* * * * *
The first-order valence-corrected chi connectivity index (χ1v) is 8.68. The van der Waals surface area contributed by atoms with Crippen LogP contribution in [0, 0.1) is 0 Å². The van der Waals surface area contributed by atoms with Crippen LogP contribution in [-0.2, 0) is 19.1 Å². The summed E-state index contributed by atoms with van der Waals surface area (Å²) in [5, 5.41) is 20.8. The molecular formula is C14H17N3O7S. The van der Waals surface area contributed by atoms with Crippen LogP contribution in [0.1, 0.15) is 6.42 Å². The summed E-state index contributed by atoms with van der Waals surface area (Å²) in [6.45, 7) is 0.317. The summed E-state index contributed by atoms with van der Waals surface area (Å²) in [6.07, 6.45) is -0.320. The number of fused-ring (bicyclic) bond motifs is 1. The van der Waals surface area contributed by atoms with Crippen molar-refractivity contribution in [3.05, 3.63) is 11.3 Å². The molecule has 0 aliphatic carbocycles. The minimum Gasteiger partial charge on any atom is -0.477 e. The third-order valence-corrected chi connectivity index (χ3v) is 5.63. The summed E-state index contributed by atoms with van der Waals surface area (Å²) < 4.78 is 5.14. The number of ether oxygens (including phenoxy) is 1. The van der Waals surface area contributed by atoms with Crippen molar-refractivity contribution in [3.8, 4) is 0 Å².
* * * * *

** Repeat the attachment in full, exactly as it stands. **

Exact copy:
The first-order valence-corrected chi connectivity index (χ1v) is 8.68. The van der Waals surface area contributed by atoms with Crippen LogP contribution in [0, 0.1) is 0 Å². The van der Waals surface area contributed by atoms with Crippen LogP contribution in [-0.2, 0) is 19.1 Å². The summed E-state index contributed by atoms with van der Waals surface area (Å²) in [5, 5.41) is 20.8. The molecular formula is C14H17N3O7S. The van der Waals surface area contributed by atoms with Crippen LogP contribution in [0.1, 0.15) is 6.42 Å². The summed E-state index contributed by atoms with van der Waals surface area (Å²) in [6.45, 7) is 0.317. The summed E-state index contributed by atoms with van der Waals surface area (Å²) in [6.07, 6.45) is -0.320. The number of fused-ring (bicyclic) bond motifs is 1. The van der Waals surface area contributed by atoms with Crippen molar-refractivity contribution in [3.05, 3.63) is 11.3 Å². The molecule has 0 aliphatic carbocycles. The minimum Gasteiger partial charge on any atom is -0.477 e. The third-order valence-corrected chi connectivity index (χ3v) is 5.63. The summed E-state index contributed by atoms with van der Waals surface area (Å²) < 4.78 is 5.14. The number of ether oxygens (including phenoxy) is 1. The van der Waals surface area contributed by atoms with Crippen molar-refractivity contribution in [3.8, 4) is 0 Å².